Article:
China’s stocks fell to the lowest level in three weeks after the government ordered curbs on real- estate speculation through measures such as expanding a property tax and setting home-price control targets.
Anhui Conch Cement Co., the nation’s biggest producer of the building material, slumped 3.4 percent. China Construction Bank Corp. (939), the largest mortgage lender, slid to the lowest in a month. Jiangxi Copper Co. and PetroChina Co. led declines for metal and energy stocks after minutes from the Federal Reserve’s last meeting showed debate over further stimulus action.
The Shanghai Composite Index (SHCOMP) retreated 1.5 percent to 2,362.24 at 9:56 a.m. local time, heading for the lowest level since Jan. 29. The CSI 300 Index (SHSZ300) dropped 1.7 percent to 2,656.48, with seven out of 10 groups down by at least 1 percent. The Standard & Poor’s 500 Index slid 1.2 percent yesterday after minutes of the Fed meeting showed policy makers were divided about bond purchases known as quantitative easing.
“Stocks are down after U.S. stocks plunged overnight and as investors are concerned on the latest statement on property measures,” Huang Cendong, an analyst at Tebon Securities Co., said in Shanghai by phone today.
The Hang Seng China Enterprises Index (HSCEI) of Chinese companies traded in Hong Kong slumped 1.6 percent. The Bloomberg China-US Equity Index (CH55BN) of the most-traded Chinese companies in the U.S. slipped 1.1 percent yesterday.
The Shanghai index had risen 22 percent from a three-year low on Dec. 3 through yesterday on signs economic growth is accelerating. The benchmark index’s valuation of 9.98 times projected 12-month earnings was the lowest in three weeks. Trading volumes were 12 percent above the 30-day average today.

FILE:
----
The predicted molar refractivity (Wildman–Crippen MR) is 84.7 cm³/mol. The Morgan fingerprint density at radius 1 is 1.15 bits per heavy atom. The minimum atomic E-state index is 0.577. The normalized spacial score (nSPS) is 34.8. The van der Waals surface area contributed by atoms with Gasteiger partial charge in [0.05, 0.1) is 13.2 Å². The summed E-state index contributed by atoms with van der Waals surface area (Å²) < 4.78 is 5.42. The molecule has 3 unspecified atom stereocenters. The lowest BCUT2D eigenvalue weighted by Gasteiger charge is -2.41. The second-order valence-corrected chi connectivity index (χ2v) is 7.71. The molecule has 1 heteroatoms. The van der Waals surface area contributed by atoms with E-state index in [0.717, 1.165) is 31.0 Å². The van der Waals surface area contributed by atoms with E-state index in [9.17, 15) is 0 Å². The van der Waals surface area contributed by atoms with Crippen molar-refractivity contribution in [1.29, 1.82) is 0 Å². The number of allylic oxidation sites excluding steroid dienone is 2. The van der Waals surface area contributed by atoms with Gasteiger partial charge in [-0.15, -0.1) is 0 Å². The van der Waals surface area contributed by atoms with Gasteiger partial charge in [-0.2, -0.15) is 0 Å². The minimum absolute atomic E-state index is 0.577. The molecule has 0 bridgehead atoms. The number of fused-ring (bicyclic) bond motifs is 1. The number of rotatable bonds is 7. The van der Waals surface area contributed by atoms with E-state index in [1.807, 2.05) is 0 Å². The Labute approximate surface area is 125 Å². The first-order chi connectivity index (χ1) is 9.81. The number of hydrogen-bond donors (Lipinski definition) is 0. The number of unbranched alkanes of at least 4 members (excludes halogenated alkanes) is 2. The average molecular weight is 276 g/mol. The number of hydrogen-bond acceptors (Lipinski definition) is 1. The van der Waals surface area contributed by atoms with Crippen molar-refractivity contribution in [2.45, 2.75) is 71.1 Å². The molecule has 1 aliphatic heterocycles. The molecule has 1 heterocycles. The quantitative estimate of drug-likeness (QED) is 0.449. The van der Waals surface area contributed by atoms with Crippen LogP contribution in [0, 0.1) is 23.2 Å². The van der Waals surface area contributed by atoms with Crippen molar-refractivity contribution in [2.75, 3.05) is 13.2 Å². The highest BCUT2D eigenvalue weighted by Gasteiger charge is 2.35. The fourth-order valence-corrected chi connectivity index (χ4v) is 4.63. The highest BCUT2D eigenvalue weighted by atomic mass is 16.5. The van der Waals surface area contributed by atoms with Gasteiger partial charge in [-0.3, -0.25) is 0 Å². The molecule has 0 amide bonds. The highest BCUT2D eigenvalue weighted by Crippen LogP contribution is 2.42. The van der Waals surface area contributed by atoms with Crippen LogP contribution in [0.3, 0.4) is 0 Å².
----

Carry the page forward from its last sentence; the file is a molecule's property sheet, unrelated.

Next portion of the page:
Chinese cities that have had “excessively fast” price gains should promptly impose home-purchase restrictions if they’ve not done so already, according to a statement released yesterday after a State Council meeting headed by Premier Wen Jiabao. Provincial capitals and municipalities reporting directly to the central government should also publish annual price-control targets to keep new-home costs “basically stable,” according to the statement. Wen also said China will expand property-tax trials, Xinhua said.
A gauge of Chinese developers in the Shanghai index fell 0,5 percent today as the government seeks to cool the real estate market after prices rebounded. Home prices rose 1 percent last month from December, the most since January 2011, according to data from SouFun Holdings Ltd. (SFUN), the nation’s biggest property website.
To contact the reporter on this story: Weiyi Lim in Singapore at email@example.com
To contact the editor responsible for this story: Darren Boey at firstname.lastname@example.org